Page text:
“He’s thriving now,” she said.
Meanwhile, her daughter, Molly, a 16-year-old Coffman sophomore, opted to learn in person this semester because she wanted to be able to see her friends, Savage said.
Savage said she believes both her sons are receiving enough work to do online.
However, Owen’s school-issued laptop has been a disappointment, she said. The Chromebook did not work properly, she said, and he has been using a family laptop for school.
The security programs on the school-issued laptops sometimes cause Evan and Molly to switch to home computers or laptops to conduct online searches for schoolwork, Savage said.
Savage said remote learning has turned out much better than she expected, but feedback she has received from friends and parents in the neighborhood suggests others might not be having the same experience.
“I don’t think we’re the majority, by any means,” she said.
Columbus resident Jen Weber said she already knew what to expect with remote learning for her children, Aurelia, 16, and Charles, 14, who are a junior and freshman, respectively, at Coffman.
When Charles was younger, he had some learning differences that made classroom learning difficult, Weber said. From about the middle of third grade through the end of fifth grade, he learned at home through the Ohio Virtual Academy, she said.
Because of that, Weber said, she already was familiar with necessary parental tasks, such as making sure children are out of bed in the morning and receive mental-health breaks during the day.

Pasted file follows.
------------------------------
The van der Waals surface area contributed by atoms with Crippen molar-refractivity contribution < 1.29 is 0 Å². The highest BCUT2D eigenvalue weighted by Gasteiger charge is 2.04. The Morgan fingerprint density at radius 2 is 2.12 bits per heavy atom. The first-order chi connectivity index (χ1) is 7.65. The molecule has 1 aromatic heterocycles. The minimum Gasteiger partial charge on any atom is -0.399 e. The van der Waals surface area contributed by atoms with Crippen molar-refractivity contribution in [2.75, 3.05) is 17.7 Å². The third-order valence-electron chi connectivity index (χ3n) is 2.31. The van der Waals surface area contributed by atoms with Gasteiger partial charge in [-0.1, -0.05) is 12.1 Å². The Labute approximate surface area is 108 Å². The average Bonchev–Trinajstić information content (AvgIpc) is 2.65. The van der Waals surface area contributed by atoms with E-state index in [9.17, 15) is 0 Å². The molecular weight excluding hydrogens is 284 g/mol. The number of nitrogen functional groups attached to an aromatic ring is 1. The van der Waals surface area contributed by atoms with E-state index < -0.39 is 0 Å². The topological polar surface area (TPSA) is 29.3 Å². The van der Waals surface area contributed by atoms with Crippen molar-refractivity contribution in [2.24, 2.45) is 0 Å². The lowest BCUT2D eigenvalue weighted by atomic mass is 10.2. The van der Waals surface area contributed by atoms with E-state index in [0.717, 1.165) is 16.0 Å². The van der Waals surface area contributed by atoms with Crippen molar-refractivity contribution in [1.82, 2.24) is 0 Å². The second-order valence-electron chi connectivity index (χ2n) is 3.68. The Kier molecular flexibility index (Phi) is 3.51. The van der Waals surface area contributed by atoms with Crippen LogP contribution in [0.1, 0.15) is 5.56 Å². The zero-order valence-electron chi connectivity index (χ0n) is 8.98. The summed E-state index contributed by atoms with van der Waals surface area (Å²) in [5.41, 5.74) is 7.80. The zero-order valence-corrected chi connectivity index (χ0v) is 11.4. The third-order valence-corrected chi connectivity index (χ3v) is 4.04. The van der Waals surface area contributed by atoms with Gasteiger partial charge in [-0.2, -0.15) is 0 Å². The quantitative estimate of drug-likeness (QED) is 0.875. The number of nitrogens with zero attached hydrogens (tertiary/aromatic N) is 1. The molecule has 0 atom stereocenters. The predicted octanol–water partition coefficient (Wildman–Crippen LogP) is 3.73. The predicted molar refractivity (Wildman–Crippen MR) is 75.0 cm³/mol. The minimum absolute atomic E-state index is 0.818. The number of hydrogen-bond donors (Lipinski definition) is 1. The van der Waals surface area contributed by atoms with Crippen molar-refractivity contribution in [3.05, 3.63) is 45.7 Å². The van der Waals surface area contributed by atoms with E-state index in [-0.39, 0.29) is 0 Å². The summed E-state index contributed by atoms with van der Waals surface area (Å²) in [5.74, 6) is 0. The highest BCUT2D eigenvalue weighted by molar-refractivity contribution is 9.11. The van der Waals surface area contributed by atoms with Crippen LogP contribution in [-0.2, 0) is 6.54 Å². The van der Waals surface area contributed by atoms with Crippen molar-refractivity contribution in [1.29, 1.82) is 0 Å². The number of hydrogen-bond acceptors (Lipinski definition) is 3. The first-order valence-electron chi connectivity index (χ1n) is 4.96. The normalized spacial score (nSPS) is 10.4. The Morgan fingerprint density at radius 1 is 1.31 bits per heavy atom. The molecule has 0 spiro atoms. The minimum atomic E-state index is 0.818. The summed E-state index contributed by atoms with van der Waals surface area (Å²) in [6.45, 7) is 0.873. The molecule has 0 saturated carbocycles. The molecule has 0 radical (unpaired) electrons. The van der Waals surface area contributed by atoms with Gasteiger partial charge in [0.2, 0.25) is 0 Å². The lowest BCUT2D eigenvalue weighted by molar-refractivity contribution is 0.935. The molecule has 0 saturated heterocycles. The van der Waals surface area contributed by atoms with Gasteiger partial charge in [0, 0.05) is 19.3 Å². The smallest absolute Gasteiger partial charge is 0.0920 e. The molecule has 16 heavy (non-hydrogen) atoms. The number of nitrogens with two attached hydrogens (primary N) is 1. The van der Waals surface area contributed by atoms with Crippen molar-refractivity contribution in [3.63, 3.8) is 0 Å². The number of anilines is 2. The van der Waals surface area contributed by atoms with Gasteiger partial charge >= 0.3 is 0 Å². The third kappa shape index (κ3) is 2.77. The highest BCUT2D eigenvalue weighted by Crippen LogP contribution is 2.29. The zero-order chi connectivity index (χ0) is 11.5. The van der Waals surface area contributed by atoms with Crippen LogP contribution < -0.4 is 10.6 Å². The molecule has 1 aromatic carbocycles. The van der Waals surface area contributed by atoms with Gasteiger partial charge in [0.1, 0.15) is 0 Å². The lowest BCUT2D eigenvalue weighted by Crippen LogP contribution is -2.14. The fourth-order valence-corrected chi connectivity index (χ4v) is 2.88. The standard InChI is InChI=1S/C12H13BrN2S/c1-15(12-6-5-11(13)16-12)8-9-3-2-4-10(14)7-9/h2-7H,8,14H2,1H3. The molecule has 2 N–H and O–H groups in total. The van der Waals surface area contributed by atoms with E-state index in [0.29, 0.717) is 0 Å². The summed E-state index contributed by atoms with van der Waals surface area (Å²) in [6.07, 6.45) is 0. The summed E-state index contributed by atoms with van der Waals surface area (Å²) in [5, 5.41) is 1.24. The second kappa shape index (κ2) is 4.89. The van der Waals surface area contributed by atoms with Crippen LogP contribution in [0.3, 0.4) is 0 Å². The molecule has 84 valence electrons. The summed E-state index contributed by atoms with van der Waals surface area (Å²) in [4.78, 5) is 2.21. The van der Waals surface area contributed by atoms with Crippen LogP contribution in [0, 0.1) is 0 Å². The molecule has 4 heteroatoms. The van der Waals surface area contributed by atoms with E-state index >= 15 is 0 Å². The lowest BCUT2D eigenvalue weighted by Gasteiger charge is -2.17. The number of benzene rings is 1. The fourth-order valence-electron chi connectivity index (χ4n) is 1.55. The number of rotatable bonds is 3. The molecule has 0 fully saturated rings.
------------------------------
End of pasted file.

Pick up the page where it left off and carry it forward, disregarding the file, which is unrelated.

“I kind of knew what responsibilities would be on our shoulders with remote learning,” she said.
Weber said her children's teachers have been helpful.
“They have just been bending over backward to provide really good learning,” she said.
Weber said the biggest hurdle has been in using the Schoology online-learning platform. Because teachers use the platform in different ways, Charles and Aurelia have missed assignments that they didn’t see, she said.
On Thursdays, Charles has a private meeting in which he and a teacher walk through Schoology together, Weber said.
“That has been really helpful,” she said.
Like Weber, district parent Ashley Barnhart said her children have great teachers who are doing everything they can.
Still, the Columbus resident said, she thinks the district has not offered enough support to teachers to make a smooth transition to remote learning.
“They’re not trained to be remote-learning teachers,” she said.
Barnhart has three children: Bobby, a 9-year-old third-grader, Billy, a 6-year-old kindergartner, and Ben, 3.
Bobby and Billy both attend Griffith Thomas Elementary School.
Barnhart said Bobby is doing things in school that her friend’s kindergartner in North Carolina is doing.
“I’m shocked,” she said.
She said she has found a lack of educational content for her children, who have a hard time engaging during live instruction.
“It’s just not the same as being in person,” she said.
Barnhart said she has purchased supplementary material for Bobby to augment what he is doing online in school. For example, she said, Bobby's math games feel like "filler."
She said the amount of work for her kindergartner and third-grader feels “very minimal”.
If things don’t change, she said, she plans to purchase homeschool material, though she is not sure if it would be supplementary or if she would homeschool them full-time.